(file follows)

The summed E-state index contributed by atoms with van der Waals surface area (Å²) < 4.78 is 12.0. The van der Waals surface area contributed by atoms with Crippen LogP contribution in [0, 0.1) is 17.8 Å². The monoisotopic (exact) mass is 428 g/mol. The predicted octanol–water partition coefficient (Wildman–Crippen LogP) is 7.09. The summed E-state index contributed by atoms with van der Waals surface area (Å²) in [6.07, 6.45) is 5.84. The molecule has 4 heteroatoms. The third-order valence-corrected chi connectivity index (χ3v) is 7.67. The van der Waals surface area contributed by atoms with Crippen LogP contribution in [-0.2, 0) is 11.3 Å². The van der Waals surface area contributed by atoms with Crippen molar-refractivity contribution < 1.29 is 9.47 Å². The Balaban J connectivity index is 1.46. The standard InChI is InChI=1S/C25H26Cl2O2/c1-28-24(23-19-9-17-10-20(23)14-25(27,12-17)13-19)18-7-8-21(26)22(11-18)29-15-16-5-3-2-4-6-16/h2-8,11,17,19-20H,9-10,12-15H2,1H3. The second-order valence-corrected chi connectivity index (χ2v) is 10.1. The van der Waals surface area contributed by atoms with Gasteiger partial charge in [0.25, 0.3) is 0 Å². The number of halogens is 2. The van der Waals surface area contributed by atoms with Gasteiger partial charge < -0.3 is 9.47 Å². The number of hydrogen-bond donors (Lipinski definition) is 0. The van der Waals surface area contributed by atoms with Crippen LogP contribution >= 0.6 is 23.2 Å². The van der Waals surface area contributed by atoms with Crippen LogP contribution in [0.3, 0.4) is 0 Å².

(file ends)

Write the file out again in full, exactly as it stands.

The summed E-state index contributed by atoms with van der Waals surface area (Å²) < 4.78 is 12.0. The van der Waals surface area contributed by atoms with Crippen LogP contribution in [0, 0.1) is 17.8 Å². The monoisotopic (exact) mass is 428 g/mol. The predicted octanol–water partition coefficient (Wildman–Crippen LogP) is 7.09. The summed E-state index contributed by atoms with van der Waals surface area (Å²) in [6.07, 6.45) is 5.84. The molecule has 4 heteroatoms. The third-order valence-corrected chi connectivity index (χ3v) is 7.67. The van der Waals surface area contributed by atoms with Crippen LogP contribution in [-0.2, 0) is 11.3 Å². The van der Waals surface area contributed by atoms with Crippen molar-refractivity contribution < 1.29 is 9.47 Å². The Balaban J connectivity index is 1.46. The standard InChI is InChI=1S/C25H26Cl2O2/c1-28-24(23-19-9-17-10-20(23)14-25(27,12-17)13-19)18-7-8-21(26)22(11-18)29-15-16-5-3-2-4-6-16/h2-8,11,17,19-20H,9-10,12-15H2,1H3. The second-order valence-corrected chi connectivity index (χ2v) is 10.1. The van der Waals surface area contributed by atoms with Gasteiger partial charge in [0.25, 0.3) is 0 Å². The number of halogens is 2. The van der Waals surface area contributed by atoms with Gasteiger partial charge < -0.3 is 9.47 Å². The number of hydrogen-bond donors (Lipinski definition) is 0. The van der Waals surface area contributed by atoms with Crippen LogP contribution >= 0.6 is 23.2 Å². The van der Waals surface area contributed by atoms with Crippen LogP contribution in [0.3, 0.4) is 0 Å².